The National Health and Medical Research Council understand that how people see the world is generally informed by their own experiences, values, norms and learning. This applies to Aboriginal and Torres Strait Islander people and communities, and impacts the process of Indigenous research and research-related services, like evaluation and consulting.
10 more things you might like to know about our research
- Our research involves the systematic study of people, communities and materials to establish facts and reach new understandings.
- Our research purpose can be exploratory (when we explore a new topic), descriptive (when we describe a phenomenon) or explanatory (when we explain why something occurs).
- Our research use can be basic (when it is primarily used to advance knowledge) or applied (when it is primarily used to promote decision making).
- Our research can incorporate time in different ways, in that it can be a snapshot of a single point in time or multiple points over time.
- Our research style and data collection techniques can be classified as qualitative or quantitative. Quantitative techniques condense data to see the big picture, while qualitative methods enhance data to see key aspects in detail. Our researchers often use qualitative and quantitative methods to complement each other.
- Our research is informed by Indigenous knowledge and / or theory, a system of interconnected ideas that condense and organise what we know about the area.
- Our research topics and questions match appropriate levels and units of analysis. A level of analysis is a theoretical explanation on a continuum from the micro level (e.g., individual processes) to the macro level (i.e., structural aspects of society). The unit of analysis refers to the type of unit that is being measured. The unit might be the individual, the family, the community, the social category (e.g., race], the social institution (e.g., education) and the society (e.g., nation).
- Our research ethics guide our research with spirit and integrity in a way that is respectful, and responsible and right.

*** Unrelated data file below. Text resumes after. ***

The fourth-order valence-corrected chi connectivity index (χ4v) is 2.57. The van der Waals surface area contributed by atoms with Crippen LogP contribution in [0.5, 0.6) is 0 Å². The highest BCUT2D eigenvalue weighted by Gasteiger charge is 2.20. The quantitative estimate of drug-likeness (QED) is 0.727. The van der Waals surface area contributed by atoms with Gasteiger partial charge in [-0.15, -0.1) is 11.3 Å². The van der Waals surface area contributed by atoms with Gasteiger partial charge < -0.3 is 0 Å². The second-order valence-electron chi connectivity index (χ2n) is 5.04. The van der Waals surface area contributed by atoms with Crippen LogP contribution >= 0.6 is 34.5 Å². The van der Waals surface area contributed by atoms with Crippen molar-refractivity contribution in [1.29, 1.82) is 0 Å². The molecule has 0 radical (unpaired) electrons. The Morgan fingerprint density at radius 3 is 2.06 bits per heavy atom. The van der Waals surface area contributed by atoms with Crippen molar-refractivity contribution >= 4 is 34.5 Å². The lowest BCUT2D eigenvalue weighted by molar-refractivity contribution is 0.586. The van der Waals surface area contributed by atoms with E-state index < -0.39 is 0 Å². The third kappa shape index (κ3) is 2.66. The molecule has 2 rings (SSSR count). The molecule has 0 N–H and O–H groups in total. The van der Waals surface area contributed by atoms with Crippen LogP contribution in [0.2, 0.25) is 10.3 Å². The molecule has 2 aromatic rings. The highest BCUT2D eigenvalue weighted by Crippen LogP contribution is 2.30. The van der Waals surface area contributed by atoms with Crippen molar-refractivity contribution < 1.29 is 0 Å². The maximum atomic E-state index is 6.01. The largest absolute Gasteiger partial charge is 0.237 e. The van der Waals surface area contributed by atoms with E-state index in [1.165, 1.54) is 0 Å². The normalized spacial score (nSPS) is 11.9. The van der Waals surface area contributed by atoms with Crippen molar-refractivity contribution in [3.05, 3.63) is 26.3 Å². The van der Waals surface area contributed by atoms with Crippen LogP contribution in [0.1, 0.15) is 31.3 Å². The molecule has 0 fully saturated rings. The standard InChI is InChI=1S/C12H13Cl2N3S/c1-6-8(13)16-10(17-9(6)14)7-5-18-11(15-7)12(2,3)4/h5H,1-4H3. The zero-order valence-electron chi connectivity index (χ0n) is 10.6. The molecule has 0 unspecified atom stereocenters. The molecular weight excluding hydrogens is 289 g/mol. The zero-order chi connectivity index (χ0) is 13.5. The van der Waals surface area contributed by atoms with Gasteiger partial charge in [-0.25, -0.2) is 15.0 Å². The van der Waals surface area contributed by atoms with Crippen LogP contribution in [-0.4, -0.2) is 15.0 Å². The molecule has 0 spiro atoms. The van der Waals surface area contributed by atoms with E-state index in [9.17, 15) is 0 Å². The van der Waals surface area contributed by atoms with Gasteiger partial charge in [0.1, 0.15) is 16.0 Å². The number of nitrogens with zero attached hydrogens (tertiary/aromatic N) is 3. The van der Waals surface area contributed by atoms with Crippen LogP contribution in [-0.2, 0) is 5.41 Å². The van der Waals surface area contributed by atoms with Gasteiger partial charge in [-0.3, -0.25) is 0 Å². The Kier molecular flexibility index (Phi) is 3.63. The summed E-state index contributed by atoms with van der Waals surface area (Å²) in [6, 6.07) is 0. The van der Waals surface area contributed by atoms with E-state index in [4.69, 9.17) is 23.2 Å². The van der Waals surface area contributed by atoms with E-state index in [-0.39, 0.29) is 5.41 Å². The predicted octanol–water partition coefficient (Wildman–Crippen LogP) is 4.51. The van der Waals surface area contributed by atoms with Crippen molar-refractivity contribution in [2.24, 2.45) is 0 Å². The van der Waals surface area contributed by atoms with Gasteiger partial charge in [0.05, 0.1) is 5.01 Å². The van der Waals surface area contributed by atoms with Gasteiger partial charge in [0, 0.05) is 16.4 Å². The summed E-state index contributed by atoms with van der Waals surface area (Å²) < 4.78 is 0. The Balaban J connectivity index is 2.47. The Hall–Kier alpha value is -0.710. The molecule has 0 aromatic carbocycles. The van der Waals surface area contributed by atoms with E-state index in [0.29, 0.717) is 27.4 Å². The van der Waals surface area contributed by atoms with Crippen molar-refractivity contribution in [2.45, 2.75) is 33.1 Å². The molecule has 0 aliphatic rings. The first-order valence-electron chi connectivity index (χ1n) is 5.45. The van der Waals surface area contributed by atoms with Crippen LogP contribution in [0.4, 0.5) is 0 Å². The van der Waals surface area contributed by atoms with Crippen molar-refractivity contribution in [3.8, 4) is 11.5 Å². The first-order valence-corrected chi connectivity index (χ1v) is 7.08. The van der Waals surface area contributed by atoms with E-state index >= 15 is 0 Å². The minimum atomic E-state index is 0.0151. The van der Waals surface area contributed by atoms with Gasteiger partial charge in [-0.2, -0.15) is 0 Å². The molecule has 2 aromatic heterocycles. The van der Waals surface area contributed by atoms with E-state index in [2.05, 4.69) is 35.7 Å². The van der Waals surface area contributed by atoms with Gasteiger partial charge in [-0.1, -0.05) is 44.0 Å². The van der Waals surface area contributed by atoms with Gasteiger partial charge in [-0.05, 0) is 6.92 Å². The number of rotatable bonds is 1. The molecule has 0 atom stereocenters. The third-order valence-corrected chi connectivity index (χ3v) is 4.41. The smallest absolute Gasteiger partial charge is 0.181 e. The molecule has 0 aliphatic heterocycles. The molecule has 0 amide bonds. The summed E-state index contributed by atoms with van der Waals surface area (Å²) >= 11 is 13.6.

- Our research findings are disseminated to all concerned and presented in innovative ways that are informative and culturally appropriate, in formal and community formats, in a timely manner.
- Our research is client, community and culture-centric.
5 more things you might like to know about our evaluation
- Our evaluation involves the systematic acquisition and assessment of information to provide useful feedback to client-groups to inform decision-making and policy formation. What makes it useful is that it provides empirical evidence (based on, concerned with, or verifiable by observation or experience).
- Our evaluation draws on various models, including a scientific model (which prioritises accuracy, impartiality, objectivity, and validity of the information), a management model (which emphasises evaluation in relation to organisational activities), a qualitative model (which places special importance on observation and subjective human interpretation in the evaluation process), and a participant model (which focuses attention on the importance of the evaluation clients and users of the programme), or a combination.
- Our evaluation objective and purpose determines which of the many different types of evaluations are best suited to the evaluation task. These can be classified as formative or summative. Formative evaluation (e.g., needs assessment and evaluability assessment) helps to improve and form what is being evaluated in its delivery, while summative evaluation (e.g., outcomes evaluations and meta-analysis) examines the effects of what is being evaluated following its delivery. Our evaluators often use formative and summative types of evaluation to complement each other.
- Our evaluation questions match appropriate methods to address them. Formative evaluation questions might call for brainstorming, concept mapping yarning circles, lateral thinking, existing data analysis, interviews, and/or qualitative research. Whereas summative evaluation questions might call for evaluability assessment, evaluation design, and observational and correlational methods, and much more.
- Our evaluation is consistent with an Indigenous world-view.
5 more things you might like to know about our consulting
- Our consulting involves information and advice; workshops and training; speaking and presentations; strategies and initiatives; cultural assessments; and community connections and future directions.
- Our consulting draws on established western theories, literature, data and experience, and combines that with traditional ways of knowing, being, doing and seeing. We leverage this with local community capacity and culture to co-design our approach and response. This allows us to provide a culturally-credible consulting service.
- Our consulting services are tailored to the specific and discrete needs of the client. Our consulting team is made up of an highly-ethical interdisciplinary team of experts, who pride ourselves on professionalism, confidentiality and care; for client, community and contract.
- Our consulting services can comprise a one-off consultation at a single point in time or a longer consultation project carried out over a period of time, and can include working with the client to implement recommendations, and
- Our consulting services support clients to make decisions that are based on culturally-consolidated understanding, knowledge and practices for positive change for Aboriginal and Torres Strait Islander people and communities.
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